Ellen G. White Writings

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SDA Bible Commentary, vol. 5 (EGW), Page 1129

Christ could be tempted in all points like as we are, and yet be without sin. The incarnation of Christ has ever been, and will ever remain a mystery. That which is revealed, is for us and for our children, but let every human being be warned from the ground of making Christ altogether human, such an one as ourselves; for it cannot be. The exact time when humanity blended with divinity, it is not necessary for us to know. We are to keep our feet on the Rock Christ Jesus, as God revealed in humanity.

I perceive that there is danger in approaching subjects which dwell on the humanity of the Son of the infinite God. He did humble Himself when He saw He was in fashion as a man, that He might understand the force of all temptations wherewith man is beset.

The first Adam fell; the second Adam held fast to God and His Word under the most trying circumstances, and His faith in His Father's goodness, mercy, and love did not waver for one moment. “It is written” was His weapon of resistance, and it is the sword of the Spirit which every human being is to use. “Hereafter I will not talk much with you: for the prince of this world cometh, and hath nothing in me”—nothing to respond to temptation. On not one occasion was there a response to his manifold temptations. Not once did Christ step on Satan's ground, to give him any advantage. Satan found nothing in Him to encourage his advances (Letter 8, 1895).

(Matthew 27:54; 1 Timothy 3:16.) But although Christ's divine glory was for a time veiled and eclipsed by His assuming humanity, yet He did not cease to be God when He became man. The human did not take the place of the divine, nor the divine of the human. This is the mystery of godliness. The two expressions “human” and “divine” were, in Christ, closely and inseparably one, and yet they had a distinct individuality. Though Christ humbled Himself to become man, the Godhead was still His own. His deity could not be lost while He stood faithful and true to His loyalty. Surrounded with sorrow, suffering, and moral pollution, despised and rejected by the people to whom had been intrusted the oracles of heaven, Jesus could yet speak of Himself as the Son of man in heaven. He was ready to take once more His divine glory when His work on earth was done.

There were occasions when Jesus stood forth while in human flesh as the Son of God. Divinity flashed through humanity, and was seen by the scoffing priests and rulers. Was it acknowledged? Some acknowledged that He was the Christ, but the larger portion of those who upon these special occasions were forced to see that He was the Son of God, refused to receive Him. Their blindness corresponded to their determined resistance of conviction.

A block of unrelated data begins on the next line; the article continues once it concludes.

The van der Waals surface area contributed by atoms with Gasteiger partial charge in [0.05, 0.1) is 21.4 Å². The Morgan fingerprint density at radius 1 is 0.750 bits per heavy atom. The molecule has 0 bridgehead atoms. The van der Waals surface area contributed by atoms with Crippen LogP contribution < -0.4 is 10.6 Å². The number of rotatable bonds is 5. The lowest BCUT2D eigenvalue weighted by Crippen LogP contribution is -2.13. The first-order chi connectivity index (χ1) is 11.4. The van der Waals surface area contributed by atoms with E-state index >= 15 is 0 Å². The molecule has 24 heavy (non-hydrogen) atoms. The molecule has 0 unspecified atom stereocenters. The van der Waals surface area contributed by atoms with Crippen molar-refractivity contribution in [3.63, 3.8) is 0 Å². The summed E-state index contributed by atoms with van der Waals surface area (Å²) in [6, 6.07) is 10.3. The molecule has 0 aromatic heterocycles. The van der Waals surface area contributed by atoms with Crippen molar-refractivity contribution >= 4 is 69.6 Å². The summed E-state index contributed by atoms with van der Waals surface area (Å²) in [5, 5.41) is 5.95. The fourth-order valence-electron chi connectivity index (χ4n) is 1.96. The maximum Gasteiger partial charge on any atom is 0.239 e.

When Christ's indwelling glory flashed forth, it was too intense for His pure and perfect humanity entirely to conceal. The scribes and Pharisees did not speak in acknowledgment of Him, but their enmity and hatred were baffled as His majesty shone forth. The truth, obscured as it was by a veil of humiliation, spoke to every heart with unmistakable evidence. This led to the words of Christ, “Ye know who I am.” Men and devils were compelled, by the shining forth of His glory, to confess, “Truly, this is the Son of God.” Thus God was revealed; thus Christ was glorified (The Signs of the Times, May 10, 1899).

Christ left His position in the heavenly courts, and came to this earth to live the life of human beings. This sacrifice He made in order to show that Satan's charge against God is false—that it is possible for man to obey the laws of God's kingdom. Equal with the Father, honored and adored by the angels, in our behalf Christ humbled Himself, and came to this earth to live a life of lowliness and poverty—to be a man of sorrows and acquainted with grief. Yet the stamp of divinity was upon His humanity. He came as a divine Teacher, to uplift human beings, to increase their physical, mental, and spiritual efficiency.

There is no one who can explain the mystery of the incarnation of Christ. Yet we know that He came to this earth and lived as a man among men. The man Christ Jesus was not the Lord God Almighty, yet Christ and the Father are one. The Deity did not sink under the agonizing torture of Calvary, yet it is nonetheless

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